Though I speculated earlier that the NBA’s work-stoppage seems to be less painful than what the NFL is currently going through, ESPN’s Michael Wilbon thinks the entire season may be threatened.
The NBA is going to miss games, and the smart money is on the league missing lots of games. A new group of owners who paid a ton of money for their franchises since the last work stoppage 13 years ago are ready to sacrifice the season. The six owners who have both NHL and NBA teams saw first-hand how sacrificing essentially an entire season led to an overhauled NHL with slashed costs, and they’re drooling over the prospect of an NBA with similar cost certainty.
The NBA owners, like he NFL owners, think themselves to be well-positioned to survive a lockout. They think they’re more sympathetic, because there really are NBA teams losing money. They’re trying to leverage what they consider a superior bargaining position into the players’ accepting a smaller proportion of revenues in salary. The NBA owners who see themselves as analogous to the NHL owners who “won” their lockout a few years ago may be making a mistake, as Nate Silver analyzes:
It is not clear, however, how much player salaries are to blame for the N.B.A.’s having failed to achieve an N.F.L.-like level of profit. Between 2000 and 2009, player salaries in the N.F.L. represented an average of 56 percent of league revenues, and that total averaged 58 percent in Major League Baseball — both close to the 57 percent target enshrined under the N.B.A.’s current deal. By contrast, when the N.H.L. locked out its players and was losing money, player salaries made up 66 of league revenue. (They have since fallen to about 54 percent.)
The NHL lockout was an easy win for owners because players’ salaries were disproportionately high compared to other major sports. That’s just not the case with the NBA, and they’ll have a tougher sell with the players and, possibly, the public.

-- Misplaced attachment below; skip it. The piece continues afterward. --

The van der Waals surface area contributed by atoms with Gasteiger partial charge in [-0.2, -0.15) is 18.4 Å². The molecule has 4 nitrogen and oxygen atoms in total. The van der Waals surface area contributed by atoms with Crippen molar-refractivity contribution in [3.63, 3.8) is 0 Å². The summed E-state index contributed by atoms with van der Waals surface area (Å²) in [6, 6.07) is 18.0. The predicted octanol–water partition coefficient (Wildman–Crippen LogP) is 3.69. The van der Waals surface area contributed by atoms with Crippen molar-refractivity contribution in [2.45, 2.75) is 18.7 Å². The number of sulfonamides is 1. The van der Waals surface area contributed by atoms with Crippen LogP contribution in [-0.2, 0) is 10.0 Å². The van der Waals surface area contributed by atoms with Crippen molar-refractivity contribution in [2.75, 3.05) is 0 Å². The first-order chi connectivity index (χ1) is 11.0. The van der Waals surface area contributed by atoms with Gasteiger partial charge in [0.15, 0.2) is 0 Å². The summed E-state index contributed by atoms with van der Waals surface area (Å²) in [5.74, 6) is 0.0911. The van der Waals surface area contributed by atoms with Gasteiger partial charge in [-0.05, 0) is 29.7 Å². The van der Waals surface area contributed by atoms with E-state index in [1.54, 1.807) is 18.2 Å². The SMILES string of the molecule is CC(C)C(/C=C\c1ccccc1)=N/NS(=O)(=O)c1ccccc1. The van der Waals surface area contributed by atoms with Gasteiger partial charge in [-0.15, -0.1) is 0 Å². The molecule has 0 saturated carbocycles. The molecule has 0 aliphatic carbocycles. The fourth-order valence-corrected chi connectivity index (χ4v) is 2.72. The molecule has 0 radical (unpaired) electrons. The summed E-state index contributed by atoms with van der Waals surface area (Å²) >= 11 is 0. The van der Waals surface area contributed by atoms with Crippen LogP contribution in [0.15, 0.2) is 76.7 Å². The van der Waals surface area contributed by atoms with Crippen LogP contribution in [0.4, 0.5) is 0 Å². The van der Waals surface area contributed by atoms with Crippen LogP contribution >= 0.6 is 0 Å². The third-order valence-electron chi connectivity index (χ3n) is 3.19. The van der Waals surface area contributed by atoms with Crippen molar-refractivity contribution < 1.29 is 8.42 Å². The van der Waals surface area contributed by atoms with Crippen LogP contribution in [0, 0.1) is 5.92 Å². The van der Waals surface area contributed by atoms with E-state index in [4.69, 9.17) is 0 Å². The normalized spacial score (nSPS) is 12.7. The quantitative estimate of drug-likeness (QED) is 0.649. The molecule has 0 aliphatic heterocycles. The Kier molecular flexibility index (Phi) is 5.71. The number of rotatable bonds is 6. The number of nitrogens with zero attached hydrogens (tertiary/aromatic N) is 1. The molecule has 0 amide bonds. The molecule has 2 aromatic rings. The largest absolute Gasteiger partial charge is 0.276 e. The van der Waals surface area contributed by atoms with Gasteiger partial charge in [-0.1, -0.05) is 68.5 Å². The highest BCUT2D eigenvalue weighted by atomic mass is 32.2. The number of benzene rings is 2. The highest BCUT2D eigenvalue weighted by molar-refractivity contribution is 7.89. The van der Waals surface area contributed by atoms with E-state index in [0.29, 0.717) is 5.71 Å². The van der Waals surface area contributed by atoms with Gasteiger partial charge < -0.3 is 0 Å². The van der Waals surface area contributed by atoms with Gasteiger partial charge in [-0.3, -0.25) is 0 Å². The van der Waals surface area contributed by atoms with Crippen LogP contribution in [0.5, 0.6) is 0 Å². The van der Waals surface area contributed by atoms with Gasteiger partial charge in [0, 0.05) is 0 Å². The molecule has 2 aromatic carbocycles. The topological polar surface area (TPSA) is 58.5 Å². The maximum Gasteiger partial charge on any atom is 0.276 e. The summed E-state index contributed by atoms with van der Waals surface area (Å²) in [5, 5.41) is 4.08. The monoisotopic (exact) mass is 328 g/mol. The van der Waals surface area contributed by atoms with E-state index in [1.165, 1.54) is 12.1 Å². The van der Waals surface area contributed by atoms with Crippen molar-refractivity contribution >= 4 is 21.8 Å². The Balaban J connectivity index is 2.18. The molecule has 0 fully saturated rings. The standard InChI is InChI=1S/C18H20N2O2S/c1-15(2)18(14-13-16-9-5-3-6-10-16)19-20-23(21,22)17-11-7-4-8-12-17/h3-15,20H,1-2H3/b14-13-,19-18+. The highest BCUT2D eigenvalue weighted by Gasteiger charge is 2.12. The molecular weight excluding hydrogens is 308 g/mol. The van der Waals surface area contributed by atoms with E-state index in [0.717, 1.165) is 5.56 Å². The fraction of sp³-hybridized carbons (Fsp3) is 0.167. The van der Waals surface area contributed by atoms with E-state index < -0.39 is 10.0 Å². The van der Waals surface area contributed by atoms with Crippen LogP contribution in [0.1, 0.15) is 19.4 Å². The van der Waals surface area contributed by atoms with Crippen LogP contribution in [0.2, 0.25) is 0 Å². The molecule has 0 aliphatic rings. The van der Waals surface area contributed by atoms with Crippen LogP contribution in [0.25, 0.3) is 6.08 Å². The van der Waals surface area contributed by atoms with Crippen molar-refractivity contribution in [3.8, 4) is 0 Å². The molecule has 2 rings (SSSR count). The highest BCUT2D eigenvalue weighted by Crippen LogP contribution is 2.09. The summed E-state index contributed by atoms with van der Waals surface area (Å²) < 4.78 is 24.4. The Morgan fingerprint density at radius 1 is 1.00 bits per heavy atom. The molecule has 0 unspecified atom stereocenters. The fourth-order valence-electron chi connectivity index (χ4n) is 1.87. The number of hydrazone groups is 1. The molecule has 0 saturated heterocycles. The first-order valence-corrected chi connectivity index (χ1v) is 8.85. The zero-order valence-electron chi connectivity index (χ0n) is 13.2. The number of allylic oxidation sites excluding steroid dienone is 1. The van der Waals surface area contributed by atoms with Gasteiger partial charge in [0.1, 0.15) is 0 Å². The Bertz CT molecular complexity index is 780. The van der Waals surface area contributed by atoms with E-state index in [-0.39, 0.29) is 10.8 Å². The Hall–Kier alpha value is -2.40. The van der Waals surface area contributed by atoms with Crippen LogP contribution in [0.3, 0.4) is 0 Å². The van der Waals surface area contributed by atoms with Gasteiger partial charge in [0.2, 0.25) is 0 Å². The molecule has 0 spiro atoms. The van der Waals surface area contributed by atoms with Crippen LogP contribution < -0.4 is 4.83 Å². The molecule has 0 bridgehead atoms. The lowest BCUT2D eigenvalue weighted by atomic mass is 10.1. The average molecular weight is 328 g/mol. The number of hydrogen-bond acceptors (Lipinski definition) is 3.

What’s also become apparent is that the NBA’s public claims of incredible losses league-wide may be partly a product of unique (but perfectly acceptable) accounting. Some teams are counting the purchase price of the team, expensed on a year-to-year basis, as part of their expenses.
More importantly, as Deadspin reported, all teams get to count player payroll as depreciating assets, like a company car or a computer. They can write off the depreciation as an expense. This is a product of a carve-out from the 1950s, where the IRS decided to allow sports teams to count players as depreciating assets. As far as I know, professional sports is the only industry in which firms can treat human beings as depreciating assets.
Now this is all legal, and part of generally accepted accounting practices, but it does mean that the public books don’t truly represent the value of the franchises.
Players’ Association President Billy Hunter counters the NBA owners’ claims of hardship.
Hunter is privy to current documents for all 30 teams and claims that at least $250 million of the league’s $370 million loss comes from these sorts of accounting quirks.
Obviously Hunter has an interest in deflating the league’s claimed losses. What’s been discovered in recent documents, though, strengthens the players’ argument that the owners’ position isn’t as strong as they think it is. With more details leaking out, Wilbon’s assessment that the NBA is in for a long, angry, protracted dispute could come to pass.